After Formula 1 belatedly returned to action from its COVID-induced shutdown, the championship enters into another new scenario with this weekend's Styrian Grand Prix.
Valtteri Bottas claimed victory in the Austrian Grand Prix in a hectic race which saw Lewis Hamilton demoted from second to fourth place due to a five-second time penalty for clashing with Red Bull's Alexander Albon.
That promoted Ferrari's Charles Leclerc into the runner-up position while Lando Norris became the third youngest F1 podium finisher as he grabbed third place for McLaren.
With the Red Bull Ring hosting the opening two races of the 2020 F1 campaign, the teams and drivers are staying put for the second race, called the Styrian GP, which will take place at the same circuit - a first in F1 history.
What is the Styrian Grand Prix?
Due to numerous race postponements and cancellations, F1 bosses have been forced to shake up the 2020 calendar with at least the opening eight rounds taking place without fans.
As part of the solution to bulk out F1's truncated campaign, the Red Bull Ring will host two races that will take place on consecutive weekends.
With the traditional Austrian GP acting as the 2020 opener, a second race at the Red Bull Ring will take place on the following weekend with the same format and schedule in place.
Why is it called the Styrian Grand Prix?
With each F1 grand prix requiring different names across a season, the series is familiar with using unusual race titles over the years. From Imola hosting the San Marino Grand Prix despite not being located in the microstate, to the inventively named Caesars Palace Grand Prix in Las Vegas, F1 has often adopted different race names when countries have hosted more than one grand prix in a season.
Having just hosted the 2020 Austrian GP, the Red Bull Ring's second race is called the Styrian Grand Prix, named after the region the circuit is located in.
Confusingly, the official hashtag to be used for the race by F1 is still the #AustrianGP despite the race being called the Styrian GP.
Which other tracks are holding two races?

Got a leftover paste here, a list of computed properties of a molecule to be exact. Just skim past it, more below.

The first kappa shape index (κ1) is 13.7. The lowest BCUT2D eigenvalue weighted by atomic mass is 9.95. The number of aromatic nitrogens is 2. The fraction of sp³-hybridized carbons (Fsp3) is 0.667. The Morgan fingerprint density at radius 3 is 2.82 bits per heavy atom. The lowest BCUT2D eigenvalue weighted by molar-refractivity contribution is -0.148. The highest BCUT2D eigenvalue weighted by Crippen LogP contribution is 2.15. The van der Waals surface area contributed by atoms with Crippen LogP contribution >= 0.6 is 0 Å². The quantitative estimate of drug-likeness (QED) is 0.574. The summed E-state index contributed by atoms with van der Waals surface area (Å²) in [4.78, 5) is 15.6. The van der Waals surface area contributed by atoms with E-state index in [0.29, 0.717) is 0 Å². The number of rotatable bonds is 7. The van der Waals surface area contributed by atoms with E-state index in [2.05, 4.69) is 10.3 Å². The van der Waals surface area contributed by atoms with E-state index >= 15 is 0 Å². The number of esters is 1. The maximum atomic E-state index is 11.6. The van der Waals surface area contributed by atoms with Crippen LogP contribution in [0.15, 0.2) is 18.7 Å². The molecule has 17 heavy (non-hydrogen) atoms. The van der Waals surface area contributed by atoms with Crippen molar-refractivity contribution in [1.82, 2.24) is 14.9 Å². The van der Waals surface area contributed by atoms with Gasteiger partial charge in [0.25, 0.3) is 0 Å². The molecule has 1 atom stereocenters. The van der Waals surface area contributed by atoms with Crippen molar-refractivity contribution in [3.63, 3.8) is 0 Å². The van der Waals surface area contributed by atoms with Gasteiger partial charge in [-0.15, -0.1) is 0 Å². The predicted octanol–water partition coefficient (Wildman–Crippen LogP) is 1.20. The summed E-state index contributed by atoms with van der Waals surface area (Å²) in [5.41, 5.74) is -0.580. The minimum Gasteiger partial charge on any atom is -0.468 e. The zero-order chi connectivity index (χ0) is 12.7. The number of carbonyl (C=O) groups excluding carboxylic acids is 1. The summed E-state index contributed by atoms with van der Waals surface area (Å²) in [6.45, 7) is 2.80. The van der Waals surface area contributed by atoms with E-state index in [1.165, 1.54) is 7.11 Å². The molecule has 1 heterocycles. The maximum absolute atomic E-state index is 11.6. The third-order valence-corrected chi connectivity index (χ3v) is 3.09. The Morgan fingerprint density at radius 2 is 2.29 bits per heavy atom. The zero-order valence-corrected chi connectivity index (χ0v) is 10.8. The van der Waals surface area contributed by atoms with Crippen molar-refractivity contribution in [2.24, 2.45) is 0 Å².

The Red Bull Ring isn't the only circuit hosting multiple F1 races this season, with Silverstone thrashing out a deal to host a pair of consecutive races next month. The British Grand Prix takes place on 2 August with the 70th Anniversary Grand Prix on the 9 August - the latter set to celebrate the start of the F1 world championship at the circuit which hosted its first race back in 1950.
With only the opening eight rounds confirmed so far, Italy looks set to host multiple F1 races this season with both Imola and Mugello tipped to hold rounds later this year. While those races remain unconfirmed, it points towards the return of the San Marino GP plus a special Ferrari anniversary race at Mugello.
Has F1 ever held two races at the same track in a season?
In the history of the F1 world championship, no circuit has ever hosted two points-paying races in one season. But in the years of non-championship races, circuits would occasionally be revisited across one year but only one would be considered an F1 world championship grand prix.
Why is Formula 1 racing at the same track twice?
With the world still remerging from the COVID-19 pandemic, resulting in travel restrictions and different protocols and quarantine rules in each country, so far seven rounds of the original 2020 F1 calendar have already been officially cancelled for this year.
F1 bosses are still targeting at least 15 races this season and have taken early steps to bulk out its calendar by running double-headers at both the Red Bull Ring and Silverstone.
While no further double races have been confirmed, F1 is considering back to back races in Bahrain, but rather than sticking to the same circuit layout it would use the familiar Sakhir track layout for one race and an 'oval' track for its second round.
2020 Formula 1 Styrian Grand Prix session timings
F1 will still run its traditional format of two free practice sessions lasting 90 minutes each on Friday, followed by an additional practice session running for one hour on Saturday morning.
The Q1, Q2 and Q3 knockout-style qualifying format is also being retained on Saturday afternoon to decide the grid for the 71-lap Styrian Grand Prix on Sunday.
The Formula 2, Formula 3 and Porsche Supercup series are all acting as support classes.
Friday 10th July 2020
Free Practice 1: 10:00am-11:30am BST (11:00am-12:30pm local)
Free Practice 2: 2:00pm-3:30pm BST (3:00pm-4:30pm local)
Saturday 11th July 2020
Free Practice 3: 11:00am-12:00pm BST (12:00pm-1:00pm local)
Qualifying: 2:00pm-3:00pm BST (3:00pm-4:00pm local)
Sunday 12th July 2020
Race: 2:10pm BST (3:10pm local)